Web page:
The oldest heresy

Andrew F. Walls has been a key thinker in Christian mission and the transmission of faith for a number of years. I only discovered him this week when I read an article he wrote contrasting being a proselyte and converting to a new faith. The essential difference, he argues, is that a proselyte abandons the old culture and joins a new one, giving up ways of life that are incompatible with the new one.

He argues that the early church had a choice between being a proselyte church or a converting one in the first decades after Christ’s resurrection. That was what all the arguments over food laws and circumcision were about. The proselyte party wanted a church that remained essentially Jewish and required its members to become Jewish and adopt Jewish ways. Set against that was a church that took converts, people who brought their whole life and culture with them into the church. It was then the church that was challenged to, in Walls words, read Christ into and through that culture.

Walls marks the start of this turn from proselytizing Jewish church to converting Christian one with the first persecution after the stoning of Stephen that sent the first followers of Christ out into Gentile cities, where they continued to proclaim Jesus.

This meant talking about Jesus in a new way. There was little to be gained by stressing the ethnic term “Messiah.” It could be translated into Greek easily enough, but the translation (“the Smeared One”) would still seem odd to anyone not well acquainted with Jewish institutions. Explaining it would require a lengthy introduction to the Scriptures; and supposing there were Greek pagans with the interest and stamina to pay attention, they might still be puzzled to see any relevance to their own situation. Why should they rejoice that the national savior of Israel had arrived? What sort of good news to them was the restoration of Israel?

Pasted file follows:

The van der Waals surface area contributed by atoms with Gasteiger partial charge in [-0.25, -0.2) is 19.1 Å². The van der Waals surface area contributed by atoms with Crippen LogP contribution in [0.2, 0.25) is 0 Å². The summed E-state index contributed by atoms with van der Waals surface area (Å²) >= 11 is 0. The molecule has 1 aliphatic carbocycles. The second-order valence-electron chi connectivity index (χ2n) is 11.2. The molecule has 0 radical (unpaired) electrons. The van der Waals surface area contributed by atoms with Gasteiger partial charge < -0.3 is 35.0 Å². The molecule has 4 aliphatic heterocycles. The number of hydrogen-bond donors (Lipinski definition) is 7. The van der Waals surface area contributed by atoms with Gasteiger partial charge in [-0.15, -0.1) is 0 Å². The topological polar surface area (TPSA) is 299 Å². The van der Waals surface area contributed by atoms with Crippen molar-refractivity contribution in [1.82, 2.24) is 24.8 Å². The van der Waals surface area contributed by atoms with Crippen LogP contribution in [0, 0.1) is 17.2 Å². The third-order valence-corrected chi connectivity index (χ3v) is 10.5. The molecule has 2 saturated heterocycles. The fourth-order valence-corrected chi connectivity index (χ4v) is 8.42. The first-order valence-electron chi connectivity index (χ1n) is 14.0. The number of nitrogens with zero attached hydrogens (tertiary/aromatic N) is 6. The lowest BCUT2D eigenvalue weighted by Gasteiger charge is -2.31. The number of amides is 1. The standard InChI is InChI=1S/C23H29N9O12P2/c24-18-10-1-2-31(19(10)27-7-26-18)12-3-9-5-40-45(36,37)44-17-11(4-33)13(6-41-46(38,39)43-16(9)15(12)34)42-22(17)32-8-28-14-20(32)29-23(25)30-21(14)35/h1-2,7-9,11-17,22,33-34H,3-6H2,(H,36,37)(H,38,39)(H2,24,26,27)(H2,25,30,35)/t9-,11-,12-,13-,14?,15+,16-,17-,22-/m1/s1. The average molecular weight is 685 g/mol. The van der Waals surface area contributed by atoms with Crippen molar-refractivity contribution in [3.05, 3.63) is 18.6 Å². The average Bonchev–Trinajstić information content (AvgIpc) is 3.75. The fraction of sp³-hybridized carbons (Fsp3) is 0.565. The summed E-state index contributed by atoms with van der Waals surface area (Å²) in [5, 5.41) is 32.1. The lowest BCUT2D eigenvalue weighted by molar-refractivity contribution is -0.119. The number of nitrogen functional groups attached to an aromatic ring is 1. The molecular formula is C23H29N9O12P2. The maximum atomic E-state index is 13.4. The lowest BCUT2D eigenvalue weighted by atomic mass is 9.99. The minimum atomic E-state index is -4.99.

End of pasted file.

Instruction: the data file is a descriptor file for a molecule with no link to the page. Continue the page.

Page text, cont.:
Walls argues that the cultural encounter with and incorporation of non-Jews into the church also led to pushing Christ into the culture. And he argues that this choice and tension still remains one of the most important aspects of the Christian mission:

The distinction between proselyte and convert is vital to Christian mission. It springs out of the very origins of that mission, demonstrated in the first great crisis of the early church. The later church has seen many heresies come and go, but the earliest of them has been by far the most persistent. The essence of the “Judaizing” tendency is the insistence on imposing our own religious culture, our own Torah and circumcision. Christian conversion as demonstrated in the New Testament is not about substituting something new for something old—that is to move back to the proselyte model, which the apostolic church could have adopted but decided to abandon. …. Nor is conversion a case of adding something new to what is already there, a new set of beliefs and values to supplement and refine those already in place. Conversion requires something much more radical. It is less about content than about direction. It involves turning the whole personality with its social, cultural, and religious inheritance toward Christ, opening it up to him. It is about turning what is already there